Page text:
CAMDEN – Rockport native Davis Saltonstall, in partnership with Tessa Rosenberry, of New York, is starting a business not yet seen in the region. In theory, it’s a simple niche concept based on the under-utilization of an every day product — food waste. If their pilot project takes off, however, the benefits would branch out in several directions.
Through ScrapDogs Community Compost, Saltonstall, Rosenberry, and their dog, Rhubarb, will retrieve the food waste from subscriber restaurants and individual households. With an estimated 43 percent of landfill and incinerator bulk in general coming from bio-waste, according to Saltonstall, the composting venture could, in time, drastically reduce daily additions to those facilities.
ScrapDogs plans to build a list of subscribers between Belfast and Rockland, and then move inland, away from the coast. An entity in Thomaston is one of the first to sign on. The goal is to collect food scraps weekly from at least 150 homeowners between Rockland and Belfast between June 29 and Sept. 30.
After driving to each subscriber locale as many times as necessary to empty the five-gallon buckets provided, the couple will then assume the labor of composting the waste, aerating it daily until it becomes a nutrient-rich soil. That soil, in turn, goes back to the subscribers.
“It’s a win-win,” Rosenberry said, on a sunny June Sunday, as she and Saltonstall broke ground on their E-shaped compost stall in Camden.
ScrapDogs Community Compost will launch its pilot operations on June 29 and hold an educational seminar on their work. They will cover the basic principles of their compost pickup program and how community members can become involved. The event will be held at Flatbread Company (399 Commercial Street) in Rockport from 5 to 9 p.m.
Several restaurants already send their food waste to pig farms during part of the year, according to Saltonstall. Sometimes, however, pigs aren’t available to consume the waste, or the restaurants are too large-scale for the farmers’ needs. As a result, the waste heads back to the landfill.
“We’re trying to help by turning food scraps into useful compost,” Saltonstall said. “When I was growing up, I had a compost bin. Everybody has a compost bin. But a lot of times, it just sits out back. It’s good to divert from the landfill, but if you are actually trying to use your food waste in your garden, you have to be a little more attentive.”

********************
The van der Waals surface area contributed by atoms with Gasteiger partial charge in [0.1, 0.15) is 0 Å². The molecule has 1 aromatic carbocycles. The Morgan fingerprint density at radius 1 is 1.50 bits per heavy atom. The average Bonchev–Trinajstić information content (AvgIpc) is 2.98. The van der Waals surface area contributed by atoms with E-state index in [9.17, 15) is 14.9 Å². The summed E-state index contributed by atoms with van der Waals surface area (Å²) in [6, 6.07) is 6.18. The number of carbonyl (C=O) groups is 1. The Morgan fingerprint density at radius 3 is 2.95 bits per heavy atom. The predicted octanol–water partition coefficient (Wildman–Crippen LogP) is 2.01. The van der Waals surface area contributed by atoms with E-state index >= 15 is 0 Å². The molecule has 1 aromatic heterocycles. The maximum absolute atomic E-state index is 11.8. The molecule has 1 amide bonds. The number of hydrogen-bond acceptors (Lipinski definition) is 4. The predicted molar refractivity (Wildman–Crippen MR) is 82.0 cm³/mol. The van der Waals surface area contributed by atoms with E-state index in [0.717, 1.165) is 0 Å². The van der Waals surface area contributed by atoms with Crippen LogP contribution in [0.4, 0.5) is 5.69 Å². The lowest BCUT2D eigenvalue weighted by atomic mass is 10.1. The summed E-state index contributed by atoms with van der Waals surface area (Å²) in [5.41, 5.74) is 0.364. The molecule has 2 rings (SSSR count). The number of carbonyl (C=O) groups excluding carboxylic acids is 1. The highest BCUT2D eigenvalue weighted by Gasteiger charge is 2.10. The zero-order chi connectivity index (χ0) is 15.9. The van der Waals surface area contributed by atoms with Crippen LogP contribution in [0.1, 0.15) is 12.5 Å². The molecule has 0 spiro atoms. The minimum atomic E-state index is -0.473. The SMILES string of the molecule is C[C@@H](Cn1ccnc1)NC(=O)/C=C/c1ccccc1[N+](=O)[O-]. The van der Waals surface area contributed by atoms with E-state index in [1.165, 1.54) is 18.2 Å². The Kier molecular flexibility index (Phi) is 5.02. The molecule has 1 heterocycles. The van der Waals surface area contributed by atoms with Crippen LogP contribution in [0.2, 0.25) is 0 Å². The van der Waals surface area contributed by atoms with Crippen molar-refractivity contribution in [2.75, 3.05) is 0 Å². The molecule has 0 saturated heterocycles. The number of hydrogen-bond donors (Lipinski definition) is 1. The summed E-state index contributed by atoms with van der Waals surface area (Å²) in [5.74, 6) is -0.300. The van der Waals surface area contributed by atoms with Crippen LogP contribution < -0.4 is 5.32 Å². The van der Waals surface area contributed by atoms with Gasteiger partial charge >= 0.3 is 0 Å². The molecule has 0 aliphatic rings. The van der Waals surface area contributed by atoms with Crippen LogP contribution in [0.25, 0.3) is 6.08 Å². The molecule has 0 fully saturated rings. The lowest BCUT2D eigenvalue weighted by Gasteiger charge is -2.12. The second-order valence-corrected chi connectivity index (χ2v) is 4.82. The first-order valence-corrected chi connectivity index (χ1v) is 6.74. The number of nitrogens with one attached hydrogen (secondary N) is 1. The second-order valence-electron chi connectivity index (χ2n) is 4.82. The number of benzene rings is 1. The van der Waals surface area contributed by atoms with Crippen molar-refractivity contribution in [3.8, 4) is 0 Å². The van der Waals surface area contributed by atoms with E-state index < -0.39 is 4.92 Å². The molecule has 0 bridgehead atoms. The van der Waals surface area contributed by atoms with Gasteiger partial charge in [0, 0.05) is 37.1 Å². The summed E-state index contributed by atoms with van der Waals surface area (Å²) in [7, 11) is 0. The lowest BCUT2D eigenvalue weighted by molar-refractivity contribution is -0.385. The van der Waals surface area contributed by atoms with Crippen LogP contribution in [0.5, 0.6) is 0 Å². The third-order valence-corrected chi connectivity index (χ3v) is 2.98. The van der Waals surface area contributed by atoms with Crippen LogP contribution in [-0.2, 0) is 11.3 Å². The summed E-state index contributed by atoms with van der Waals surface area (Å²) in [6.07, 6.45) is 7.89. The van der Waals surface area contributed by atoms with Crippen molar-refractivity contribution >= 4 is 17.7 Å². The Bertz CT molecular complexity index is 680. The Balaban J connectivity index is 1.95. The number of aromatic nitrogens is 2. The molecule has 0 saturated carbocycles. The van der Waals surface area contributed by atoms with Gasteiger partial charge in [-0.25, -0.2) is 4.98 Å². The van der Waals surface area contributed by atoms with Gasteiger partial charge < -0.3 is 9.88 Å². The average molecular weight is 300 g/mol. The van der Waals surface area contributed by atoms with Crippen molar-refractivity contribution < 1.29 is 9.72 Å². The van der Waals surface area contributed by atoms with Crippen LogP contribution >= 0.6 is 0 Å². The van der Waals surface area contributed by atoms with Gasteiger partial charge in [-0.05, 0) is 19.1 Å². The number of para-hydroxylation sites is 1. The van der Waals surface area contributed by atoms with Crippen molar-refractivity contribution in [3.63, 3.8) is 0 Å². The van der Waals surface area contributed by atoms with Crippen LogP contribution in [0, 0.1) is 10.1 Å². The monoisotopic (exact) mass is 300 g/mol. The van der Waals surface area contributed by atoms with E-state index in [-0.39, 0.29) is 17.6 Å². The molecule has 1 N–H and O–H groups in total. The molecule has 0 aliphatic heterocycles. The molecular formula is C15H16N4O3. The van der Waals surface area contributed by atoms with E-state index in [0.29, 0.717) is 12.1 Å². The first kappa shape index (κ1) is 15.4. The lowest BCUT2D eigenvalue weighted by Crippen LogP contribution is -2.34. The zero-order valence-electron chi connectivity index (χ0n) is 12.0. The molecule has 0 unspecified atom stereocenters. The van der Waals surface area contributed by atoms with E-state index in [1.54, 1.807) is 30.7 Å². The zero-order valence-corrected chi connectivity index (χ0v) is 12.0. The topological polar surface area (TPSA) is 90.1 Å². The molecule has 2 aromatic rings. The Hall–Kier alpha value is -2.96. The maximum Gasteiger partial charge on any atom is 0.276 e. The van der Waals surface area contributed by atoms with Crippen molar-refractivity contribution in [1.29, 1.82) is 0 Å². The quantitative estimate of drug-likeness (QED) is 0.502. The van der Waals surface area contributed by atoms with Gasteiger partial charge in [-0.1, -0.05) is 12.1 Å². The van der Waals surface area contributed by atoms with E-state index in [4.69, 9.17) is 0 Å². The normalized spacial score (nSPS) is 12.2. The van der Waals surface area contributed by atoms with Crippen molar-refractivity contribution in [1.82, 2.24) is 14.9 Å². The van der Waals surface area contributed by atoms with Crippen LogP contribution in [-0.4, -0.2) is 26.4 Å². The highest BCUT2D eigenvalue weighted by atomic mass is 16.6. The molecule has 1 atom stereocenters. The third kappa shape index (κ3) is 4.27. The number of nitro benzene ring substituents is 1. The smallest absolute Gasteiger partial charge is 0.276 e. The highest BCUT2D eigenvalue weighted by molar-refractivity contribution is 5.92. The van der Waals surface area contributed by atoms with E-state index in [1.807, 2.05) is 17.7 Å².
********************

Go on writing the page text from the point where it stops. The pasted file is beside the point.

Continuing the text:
Composts are meant to be turned daily depending on the system. Aeration is key, and, on a large scale, the production can be a full-time job.
“That’s where we would come in,” he said.
All food waste will be accepted in the Scrapdog compost, and it won’t smell, he said. Food waste, regardless of produce or animal origin, does not leave an odor when properly aerated at the 30 to 1 carbon dioxide to nitrogen ratio; i.e, turning it daily with wood chips, saw dust, ash, lawn clippings and soil.
“We’ll be here with shovels,” he said. “If we notice it’s getting a little bit too moist, we turn it, or we’ll manage the moisture if it’s a little bit too damp out.”
The property where ScrapDogs is setting up belongs to the nonprofit Garden Institute on Mechanic Street in Camden. Before that, exotic plants grew within the commercial greenhouses of what once was Merry Garden.
As a way to assist in maintaining the property and regenerating activity there, the current Institute owners welcomed the new venture, Rosenberry said.
Saltonstall and Rosenberry met at New York University as environmental studies majors. They are the directors of Return Recycling, a nonprofit devoted to building zero-waste infrastructure and analytics for educational institutions. Saltonstall is a 2012 graduate of Camden Hills.
Until recently, the couple resided in Brooklyn, N.Y., working with New York University on zero-waste practices. After helping the university coordinate with composting companies for the pickup of the institution’s bio-waste, Saltonstall and Rosenberry realized they could create the same type of company on their own.
“It’s our first time starting a business, so we wanted to do it where we had a bit of a network of support,” Saltonstall said. “Coming home is a good way to do it.”
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